Luis Bueno
Thursday May 17th, 2007

Club América prides itself as one of Mexico's best and most historic clubs. With legions of passionate fans throughout Mexico, the U.S. and beyond, and a mantle full of trophies collected over the years, it is difficult argue.

América now has an opportunity to distance itself from the rest of Mexico. Alive and kicking in both the Mexican Clausura playoffs and the Copa Libertadores, América can make its claim as the top club in the Western Hemisphere over the next few weeks.

With another strong Clausura campaign, América won its group and finished third in the overall table. On Thursday, las Águilas and Atlas pieced together a pulsating 3-3 draw in Estadio Jalisco in the first leg of their quarterfinal series.

Two days before, América fell to Chilean outfit Colo-Colo 2-1 but still advanced to the Copa Libertadores quarterfinals, where Brazilian power Santos FC awaits.

All América needs is a draw against Atlas in the return leg on Sunday and las Águilas will be in the league semifinals and cup quarterfinals simultaneously and a few steps away from making history.

América vice president Manuel Lapuente told reporters in Mexico City this week that the club is obliged to play to its abilities but stopped short of saying that winning both competitions was an obligation.

"An obligation? No," Lapuente told reporters after the club's arrival from Chile on Wednesday. "But to have a good showing? Yes, that's precisely what we intend to do."

Since Mexican clubs began competing in Copa Libertadores in 1998, América has been one of the most successful teams in the tournament. Twice the club has reached the Libertadores semifinals. Chivas de Guadalajara has also reached the semifinals twice while Cruz Azul reached the '01 final before bowing out to Boca Juniors on penalty kicks.

This squad, though, seems special. The club's heart and soul is Cuauhtémoc Blanco, who would elevate his already-lofty status among the azulcrema faithful if he could deliver the club's 11th league title and the first Libertadores championship before joining the Chicago Fire. Goalkeeper Guillermo "Memo" Ochoa is likely the best Mexico has to offer. When you consider his athletic ability, poise, accomplishments and age, there is no better option anywhere in the league.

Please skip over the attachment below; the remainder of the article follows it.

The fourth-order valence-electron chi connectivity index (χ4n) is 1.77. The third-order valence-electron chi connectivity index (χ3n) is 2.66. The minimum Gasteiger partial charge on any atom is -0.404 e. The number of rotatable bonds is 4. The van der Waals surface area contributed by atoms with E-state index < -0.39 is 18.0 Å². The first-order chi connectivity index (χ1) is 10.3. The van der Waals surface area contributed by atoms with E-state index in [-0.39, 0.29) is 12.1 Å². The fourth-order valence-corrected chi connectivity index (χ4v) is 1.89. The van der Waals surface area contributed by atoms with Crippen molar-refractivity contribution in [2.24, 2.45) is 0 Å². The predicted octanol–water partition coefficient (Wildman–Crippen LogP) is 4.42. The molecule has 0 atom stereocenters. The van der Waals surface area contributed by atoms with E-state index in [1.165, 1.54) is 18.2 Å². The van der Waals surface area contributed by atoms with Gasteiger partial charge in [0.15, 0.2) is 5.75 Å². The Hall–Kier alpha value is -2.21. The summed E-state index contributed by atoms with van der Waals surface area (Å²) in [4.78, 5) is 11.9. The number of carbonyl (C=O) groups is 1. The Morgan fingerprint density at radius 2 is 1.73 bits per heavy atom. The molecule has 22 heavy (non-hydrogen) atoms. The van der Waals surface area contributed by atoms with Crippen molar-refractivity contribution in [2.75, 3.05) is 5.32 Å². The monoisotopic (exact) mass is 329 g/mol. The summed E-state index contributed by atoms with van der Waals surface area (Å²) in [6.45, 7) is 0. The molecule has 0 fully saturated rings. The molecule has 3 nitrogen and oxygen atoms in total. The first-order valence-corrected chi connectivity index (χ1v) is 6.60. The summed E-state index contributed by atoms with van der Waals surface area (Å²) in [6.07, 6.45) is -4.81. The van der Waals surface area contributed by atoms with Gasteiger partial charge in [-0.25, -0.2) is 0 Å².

Salvador Cabañas is playing at a high level and is perhaps the most dangerous weapon heading into the Clausura playoffs. German Villa is playing some of the best soccer of his 17-year career. Defenders José Antonio "Gringo" Castro and Ricardo Rojas are solid and complement each other well, Diego Cervantes is an emerging force on the backline while veteran Duilio Davino ... well, you can't win them all.

Still, competing in league and cup simultaneously is a challenge, and one that coach Luis Fernando "Flaco" Tena has met head on. Tena has struggled with the possibility of fatigue all year. América had little rest between the FIFA Club World Cup in December and InterLiga in early January. Since then, the club has played 17 league matches as well as two Copa Libertadores play-in games, six group matches and now two Round of 16 contests.

Tena has not only relied on the established players, but he has also shown faith in the second-stringers. Goalkeeper Armando Navarrete started in a 4-1 loss to Libertad in the second group match but showed faith in Ochoa's backup and sent him out when América played Libertad in Paraguay. The result was a 2-1 América victory in a match where players like Rodrigo Iñigo, Daniel Bilos and Luis Saritama played key roles, even though they have all played in fewer than half of América's league games.

"I think the moves [Tena] has made have been the right ones and we hope it continues like that," Lapuente said.

Some players, though, are too valuable to sit. Tena used four players in both the second-leg loss to Colo-Colo in Chile and Thursday's match against Atlas in Guadalajara: Ochoa, Castro, Cabañas and Alejandro Arguello.

"América will try to overcome the obstacle of competing on two fronts," Rojas told reporters after the match in Chile. "We just have to deal with whatever is in our path was best we can."

For now, Atlas is in América's path. Should the top four clubs advance past the quarterfinals -- and each is in a position to do just that -- América would play Chivas in the semifinals while Pachuca would face Cruz Azul.

Regardless of how this historic double attempt turns out, América will have the opportunity to fight for another double in the fall. América secured a spot in Copa Sudamericana because of its overall records in the last two league campaigns. Along with Pachuca and Chivas, América will compete in both the Apertura '07 season and Copa Sudamericana '07 (and SuperLiga over the summer to boot).

As far as club officials are concerned, the more cups the club is in, the greater shot for América glory.

"It is a dream to play in Sudamericana, Libertadores and league. That interests us tremendously," Lapuente said. "We want to win them all, and you can't do that without dreams, effort and enthusiasm."

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